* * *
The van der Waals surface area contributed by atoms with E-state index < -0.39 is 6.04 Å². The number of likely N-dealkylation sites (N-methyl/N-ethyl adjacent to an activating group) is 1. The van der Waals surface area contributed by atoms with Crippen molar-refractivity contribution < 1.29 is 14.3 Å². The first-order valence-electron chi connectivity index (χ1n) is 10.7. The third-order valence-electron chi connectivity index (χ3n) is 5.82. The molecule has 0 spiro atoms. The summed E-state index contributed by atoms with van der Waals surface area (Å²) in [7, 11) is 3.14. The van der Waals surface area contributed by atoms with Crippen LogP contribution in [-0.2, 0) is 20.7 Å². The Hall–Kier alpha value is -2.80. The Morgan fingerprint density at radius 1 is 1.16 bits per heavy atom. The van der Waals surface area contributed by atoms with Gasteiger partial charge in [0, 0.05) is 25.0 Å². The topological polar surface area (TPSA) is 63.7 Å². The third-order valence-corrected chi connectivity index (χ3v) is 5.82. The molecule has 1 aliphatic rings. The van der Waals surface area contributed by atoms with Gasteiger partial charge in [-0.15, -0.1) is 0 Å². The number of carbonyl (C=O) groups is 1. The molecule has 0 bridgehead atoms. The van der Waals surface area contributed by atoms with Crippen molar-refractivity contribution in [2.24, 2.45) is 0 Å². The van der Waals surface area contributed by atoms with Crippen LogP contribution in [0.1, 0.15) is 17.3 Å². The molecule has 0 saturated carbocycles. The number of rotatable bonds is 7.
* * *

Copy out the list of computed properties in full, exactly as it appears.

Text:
The van der Waals surface area contributed by atoms with E-state index < -0.39 is 6.04 Å². The number of likely N-dealkylation sites (N-methyl/N-ethyl adjacent to an activating group) is 1. The van der Waals surface area contributed by atoms with Crippen molar-refractivity contribution < 1.29 is 14.3 Å². The first-order valence-electron chi connectivity index (χ1n) is 10.7. The third-order valence-electron chi connectivity index (χ3n) is 5.82. The molecule has 0 spiro atoms. The summed E-state index contributed by atoms with van der Waals surface area (Å²) in [7, 11) is 3.14. The van der Waals surface area contributed by atoms with Crippen LogP contribution in [-0.2, 0) is 20.7 Å². The Hall–Kier alpha value is -2.80. The Morgan fingerprint density at radius 1 is 1.16 bits per heavy atom. The van der Waals surface area contributed by atoms with Gasteiger partial charge in [0, 0.05) is 25.0 Å². The topological polar surface area (TPSA) is 63.7 Å². The third-order valence-corrected chi connectivity index (χ3v) is 5.82. The molecule has 1 aliphatic rings. The van der Waals surface area contributed by atoms with Gasteiger partial charge in [-0.15, -0.1) is 0 Å². The number of carbonyl (C=O) groups is 1. The molecule has 0 bridgehead atoms. The van der Waals surface area contributed by atoms with Crippen molar-refractivity contribution in [2.24, 2.45) is 0 Å². The van der Waals surface area contributed by atoms with Crippen LogP contribution in [0.1, 0.15) is 17.3 Å². The molecule has 0 saturated carbocycles. The number of rotatable bonds is 7.